Offense is most often the biggest attraction for baseball fans.
But once in a blue moon, a player will be recognized for perfecting a skill on the other side of the diamond.
One former Georgia Bulldog made a name for himself with the glove. Augusta native Duane Grice, even in the 1950s, was a defensive standout. The 5-foot-11, 165-pound outfielder hit over .300 just once in college but managed to see significant playing time throughout his career because of his ability with the leather.
A common trait among excellent defenders is that they are students of the game. They constantly strive to learn the nuances of the craft and perfect the little things that are the difference between being adequate and exceptional. Grice was no different.
Grice, now 85, recalled a game against Auburn early in his career. The Tigers featured six left-handed hitters in their lineup, so Georgia coach Jim Whatley moved Grice to right field, knowing he’d have more chances.
“Outfield is not just catching the ball, it’s knowing what to do with it when you catch it,” Grice said. “Well, I got two balls and both of them I caught. Dizzy Dean used to call it a ‘blue darter,’ because it was right at you and it was hard. You didn’t have much time to decide whether to drop back or stay where you are. Both of those balls were hit and I could tell they were sinking. I got a jump on them and caught both of them.
“One was with a man on first; he got a little too cute and I nailed him for a double play. Those are the kind of things outfielders need to think about. You’ve got cutoff men and you need to use your cutoff men. These are all things that A.L. Williams worked on that I used at Georgia.”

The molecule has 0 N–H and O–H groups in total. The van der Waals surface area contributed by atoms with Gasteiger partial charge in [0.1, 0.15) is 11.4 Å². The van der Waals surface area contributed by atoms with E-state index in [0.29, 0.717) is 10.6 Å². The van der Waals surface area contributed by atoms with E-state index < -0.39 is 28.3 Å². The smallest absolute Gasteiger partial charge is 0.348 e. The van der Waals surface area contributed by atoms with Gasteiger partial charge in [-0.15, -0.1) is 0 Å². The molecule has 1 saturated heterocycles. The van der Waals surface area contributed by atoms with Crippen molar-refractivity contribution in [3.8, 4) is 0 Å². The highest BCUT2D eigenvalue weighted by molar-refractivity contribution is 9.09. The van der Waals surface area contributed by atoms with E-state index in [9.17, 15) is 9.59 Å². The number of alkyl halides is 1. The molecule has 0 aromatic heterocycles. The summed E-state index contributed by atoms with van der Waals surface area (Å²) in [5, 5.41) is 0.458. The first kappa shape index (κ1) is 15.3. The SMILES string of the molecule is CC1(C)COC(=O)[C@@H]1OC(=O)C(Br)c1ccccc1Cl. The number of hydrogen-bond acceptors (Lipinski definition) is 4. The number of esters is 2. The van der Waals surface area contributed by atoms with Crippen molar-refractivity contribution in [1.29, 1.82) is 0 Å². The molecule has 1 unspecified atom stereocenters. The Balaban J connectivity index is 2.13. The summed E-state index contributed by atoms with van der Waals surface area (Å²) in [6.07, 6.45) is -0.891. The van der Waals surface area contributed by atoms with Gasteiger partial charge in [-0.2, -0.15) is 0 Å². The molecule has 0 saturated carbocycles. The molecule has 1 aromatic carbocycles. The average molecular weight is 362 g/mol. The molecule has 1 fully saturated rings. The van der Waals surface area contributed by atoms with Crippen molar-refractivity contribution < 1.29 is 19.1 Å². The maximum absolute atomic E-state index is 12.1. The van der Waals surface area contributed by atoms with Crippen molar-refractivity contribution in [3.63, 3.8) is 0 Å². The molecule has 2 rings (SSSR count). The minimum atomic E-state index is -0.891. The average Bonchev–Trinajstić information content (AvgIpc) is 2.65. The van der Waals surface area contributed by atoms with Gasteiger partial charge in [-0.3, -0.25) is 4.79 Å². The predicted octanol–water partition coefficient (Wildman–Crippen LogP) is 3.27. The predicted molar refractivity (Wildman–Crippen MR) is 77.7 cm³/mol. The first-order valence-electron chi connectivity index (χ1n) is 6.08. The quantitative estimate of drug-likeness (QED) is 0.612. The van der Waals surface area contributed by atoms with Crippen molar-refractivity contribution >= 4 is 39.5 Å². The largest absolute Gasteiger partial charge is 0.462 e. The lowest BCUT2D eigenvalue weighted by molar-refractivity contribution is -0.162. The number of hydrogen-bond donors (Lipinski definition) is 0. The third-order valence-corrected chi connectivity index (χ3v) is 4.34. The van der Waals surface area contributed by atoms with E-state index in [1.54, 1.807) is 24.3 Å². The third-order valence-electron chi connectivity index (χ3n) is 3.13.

Grice graduated from Richmond Academy in 1953 and played for legendary coach A.L. Williams. He was a key cog for three of the Musketeers’ seven straight state championships from 1951-57. Grice went to Athens that fall on a football scholarship, and after a freshman year on the practice field, his scholarship was converted exclusively to baseball.
Perhaps his finest season came as a junior in 1956. Grice hit .349 with five doubles, two triples and 22 RBI. While he finished his college career with a respectable .270 batting average, he knows the real reason he was in the lineup every day.
“That was good, but it was the only year I hit over .300,” he said. “My defense kept me in the lineup. My sophomore year I hit .249, but I was always starting.”
Once he started hitting, members of the media began to recognize his performance.
“Now that the 20-year-old Richmond Academy graduate has started hitting, he undoubtedly rates as one of the best all-around players in the league,” according to an article in the April 17, 1956, edition of the Atlanta Constitution. “His fielding has always been so spectacular that even with the .247 average, there was never any question of his playing regularly for the Bulldogs.”
Grice is not one to badmouth the shifts in the philosophy of baseball, but he acknowledges the game has changed over the years. Frankly, he was ahead of his time.
One of the developments analytics has brought to the game is the ability to weigh defense against offensive output. The power hitter with a hole in his glove is a dying breed in today’s game, and versatile defenders are getting more publicity — and money — than ever before.
“You’ve got a guy who’s going to bat in three runs, but maybe he’s going to let three in because he misplays a ball,” Grice said after not having watched a professional baseball game in nearly 30 years.